With the advent of HIV/AIDS we saw a dramatic and cohesive interest and effort in training for Infection Control practices and procedures. In collaboration with the Health Department Victoria, The Australian Funeral Directors Association and the Union movement, the industry was finally able to construct structured guidelines that were both valuable and worthwhile for all those concerned. The early courses ran for two days, addressing the stigmas of HIV/AIDs and the practical considerations of universal barrier precautions and personal protective equipment.
While early courses were well attended, interest wained and it wasn’t long before funeral homes were calling for the course to be shortened, so staff didn’t have to be away so long (2 days). Indeed, the course is now non-existent. A travesty at best and irresponsible to say the least! This strikes at the heart of an industry trying to obtain potential regulation or licensing. The inability of funeral directors to place a high priority on training or education of their workforce in funeral service.
In the early 1980s, the Australian Funeral Directors Association ran a number of 2 week live-in Funeral Management Schools, for skilled professionals to upgrade their management skills in funeral service. These have also gone by the wayside.
To read more and look at some potential solutions please read part 2 in next months blog
For some it seems incongruous that planning ahead may include the planning of a funeral. Most plans we make throughout our life deal with growth and enjoyable, things and the list is endless and variable for each one of us.
As we leave school, it becomes necessary to begin planning for many things, tertiary education, work, buying our first car, housing, marriage, children, work, etc.
In our later years, planning is still necessary; health often plays an important role in this. Retirement and what we are going to do in our retirement, maybe downsizing the family home, downsizing the family car, vacations and so on.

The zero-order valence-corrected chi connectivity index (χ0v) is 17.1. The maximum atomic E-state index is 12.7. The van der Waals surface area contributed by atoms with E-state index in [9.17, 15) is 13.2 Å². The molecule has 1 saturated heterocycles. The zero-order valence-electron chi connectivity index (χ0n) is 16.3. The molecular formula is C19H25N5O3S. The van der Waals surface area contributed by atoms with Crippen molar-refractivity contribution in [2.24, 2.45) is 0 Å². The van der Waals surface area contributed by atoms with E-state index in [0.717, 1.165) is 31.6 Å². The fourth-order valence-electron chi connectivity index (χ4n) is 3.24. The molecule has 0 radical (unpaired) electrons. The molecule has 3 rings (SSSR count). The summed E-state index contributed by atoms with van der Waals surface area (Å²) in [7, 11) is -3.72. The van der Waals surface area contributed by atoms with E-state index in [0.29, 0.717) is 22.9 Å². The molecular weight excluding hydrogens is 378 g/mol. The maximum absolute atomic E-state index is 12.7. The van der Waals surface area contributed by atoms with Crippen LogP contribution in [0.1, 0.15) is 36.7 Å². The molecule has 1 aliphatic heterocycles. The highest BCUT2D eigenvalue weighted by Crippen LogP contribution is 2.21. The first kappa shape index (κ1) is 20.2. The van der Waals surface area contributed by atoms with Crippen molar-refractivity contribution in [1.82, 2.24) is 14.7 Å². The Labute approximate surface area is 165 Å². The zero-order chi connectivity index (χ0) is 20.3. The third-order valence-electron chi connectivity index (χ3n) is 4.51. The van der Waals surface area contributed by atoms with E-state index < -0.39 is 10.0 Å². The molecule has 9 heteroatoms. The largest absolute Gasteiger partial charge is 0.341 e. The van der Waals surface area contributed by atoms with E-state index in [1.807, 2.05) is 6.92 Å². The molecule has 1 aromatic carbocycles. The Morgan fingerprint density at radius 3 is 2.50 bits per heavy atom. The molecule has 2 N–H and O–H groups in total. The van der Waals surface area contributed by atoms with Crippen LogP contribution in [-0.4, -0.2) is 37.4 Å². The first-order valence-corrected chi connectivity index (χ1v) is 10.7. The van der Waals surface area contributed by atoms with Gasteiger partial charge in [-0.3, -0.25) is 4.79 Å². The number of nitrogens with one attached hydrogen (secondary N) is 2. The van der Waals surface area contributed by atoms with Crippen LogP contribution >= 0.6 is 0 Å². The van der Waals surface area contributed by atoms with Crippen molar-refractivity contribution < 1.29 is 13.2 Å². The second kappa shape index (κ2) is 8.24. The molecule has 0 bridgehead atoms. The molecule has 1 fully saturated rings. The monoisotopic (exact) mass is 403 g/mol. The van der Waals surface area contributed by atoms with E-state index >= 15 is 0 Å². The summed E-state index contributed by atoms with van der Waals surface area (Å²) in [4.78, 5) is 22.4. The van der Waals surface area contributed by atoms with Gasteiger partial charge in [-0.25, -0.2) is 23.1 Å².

We spend our life building and planning our superannuation for retirement, for many this includes an adjustment to Wills, selection of power of attorneys and executors. For some it will mean moving into retirement style accommodation for others it will lead to aged nursing care.
As people being to get all their affairs in order many will consider pre planning their funeral. It may be as simple as letting family know what their wishes are for others it will involve pre paying and organising their entire funeral.
Discussions can be an uncomfortable time for some families as they begin to face their own mortality and indeed some will not wish to talk about it at all. Robert Nelson, says”it surprising how many families do not know if their parent had a preference for either burial or cremation when they die, it would seem they just never had that discussion”. Still, many elderly organise their funerals to avoid their children having to be burdened with the cost and organisation at the time of their death. This “Peace of Mind” is one of the main driving factors in those Pre Planning their funeral.
So what are the other reasons to pre plan?
Peace of Mind
Tax and Pension Benefits
Although there are various ways in which people choose to manage pre-paid funerals, many funeral directors use and recommend funeral bonds. Australian Friendly Societies, Bendigo Bank Funeral Bond, is capital guaranteed, this ensures that any initial investment and subsequent contributions, plus declared bonuses are guaranteed upon death. Along with ownership options that allow individuals or couples to take out single bonds. There are also flexible payment options to allow individuals to pay off their funeral bond by instalments.